The Most Important Fitness Math You’ll Ever Need [PART I]

Okay folks, below are just a few of the most important nutrition and fitness calculations that you will ever need to get started on your own training programming and meal planning, all in under 500 words!

This is going to be a two-part series.  There is simply a lot of math that is going to be valuable on your journey, and I’ll get into it deeper and deeper as we go.

Figure out how many macro grams you need based on a total gram serving:

(macro grams / total grams per serving) = macro grams per total serving gram * desired total grams

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Your Dyamtize Chocolate provides 26 grams of protein for every 30 grams of product. Say I
want to consume 50 grams per serving, my calculation would be as follows:

26 grams of protein / 30 grams of total product = .867 * 50 grams of product that I want….

Which gives me 43.33 grams of protein per 50-gram serving

Figure out how many total grams you will need based on the desired macro, you would calculate:

(total grams / macro grams) = total grams needed per macro gram * desired macro gram

Dry to cooked grams to grams

This one could be a little tricky, but once you get the idea, it’s easy.  Especially once you do it a few times, and you aren’t trying to get perfectly exact.

Products such as basmati rice are almost exactly double the weight in grams but always measure first.

(total grams / macro grams) = total grams needed per macro gram

  • Start by measuring the total amount of product dry.
    1. Say you need 100 grams of dry rice for 4 days
    2. Measure 100g of dry rice
    3. Cook 100g of dry rice
    4. Measure rice again. Let’s say cooked rice measures 250 grams
    5. Divide 250 grams / 100 grams to find how many grams of cooked rice to dry rice
    6. This number will allow you to convert your dry rice numbers to your wet rice numbers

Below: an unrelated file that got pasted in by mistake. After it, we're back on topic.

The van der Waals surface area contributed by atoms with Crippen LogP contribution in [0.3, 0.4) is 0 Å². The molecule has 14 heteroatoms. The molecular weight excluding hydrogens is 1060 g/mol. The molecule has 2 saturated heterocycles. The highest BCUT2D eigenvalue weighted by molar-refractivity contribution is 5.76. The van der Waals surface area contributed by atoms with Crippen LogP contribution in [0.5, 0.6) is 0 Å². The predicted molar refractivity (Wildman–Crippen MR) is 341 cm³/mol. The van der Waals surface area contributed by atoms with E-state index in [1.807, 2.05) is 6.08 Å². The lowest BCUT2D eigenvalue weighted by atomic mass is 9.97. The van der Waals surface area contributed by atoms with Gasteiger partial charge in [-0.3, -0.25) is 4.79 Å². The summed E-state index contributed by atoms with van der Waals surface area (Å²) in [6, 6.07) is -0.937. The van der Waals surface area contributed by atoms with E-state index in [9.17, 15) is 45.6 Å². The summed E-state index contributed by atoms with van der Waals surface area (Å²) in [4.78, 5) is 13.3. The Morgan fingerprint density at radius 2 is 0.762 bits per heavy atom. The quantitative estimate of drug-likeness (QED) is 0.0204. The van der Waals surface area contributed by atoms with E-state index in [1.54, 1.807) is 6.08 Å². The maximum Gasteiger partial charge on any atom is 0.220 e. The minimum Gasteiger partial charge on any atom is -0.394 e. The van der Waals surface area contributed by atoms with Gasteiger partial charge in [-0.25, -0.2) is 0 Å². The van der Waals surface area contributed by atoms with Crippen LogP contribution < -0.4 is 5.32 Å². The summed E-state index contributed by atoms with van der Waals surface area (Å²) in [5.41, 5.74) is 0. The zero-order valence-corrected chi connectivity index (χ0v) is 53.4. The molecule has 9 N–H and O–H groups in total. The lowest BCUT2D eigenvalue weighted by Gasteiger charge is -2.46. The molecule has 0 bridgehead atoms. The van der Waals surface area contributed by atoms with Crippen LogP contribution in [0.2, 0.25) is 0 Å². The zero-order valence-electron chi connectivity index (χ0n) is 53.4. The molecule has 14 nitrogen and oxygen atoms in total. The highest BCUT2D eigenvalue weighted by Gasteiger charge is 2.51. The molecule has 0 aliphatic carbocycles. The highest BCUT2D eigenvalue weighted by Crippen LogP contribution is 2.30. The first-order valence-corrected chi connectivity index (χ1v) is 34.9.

Resting Metabolic Rate and Basal Metabolic Rate

  1. Resting Metabolic Rate (RMR) is the number of calories your body expends simply to stay alive. It is slightly different from BMR (Basal Metabolic Rate) as BMR is based on your body as it functions in a fasted state (at least 12 hours).  Both are accurately based off a breath test (yup, kind of like your standard Saturday night breath test with the local authorities).
  2. BMR and RMR can be used in establishing a base caloric intake. Get this number as your foundation, determine your deficit (or surplus), then determine your macro requirement based off this.
  3. The calculation is as follows:

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Determine Caloric Intake

The Harris Benedict Equation is a formula that uses your BMR and then applies an activity factor to determine your total daily energy expenditure (calories). It’s a great tool for skinny Indian types or your typical fatty, but for the extremely mutant-like Arnolds of the world, there will be some inaccuracies.

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As I always preach, none of this stuff is gospel – always use your best estimate and honest determination.


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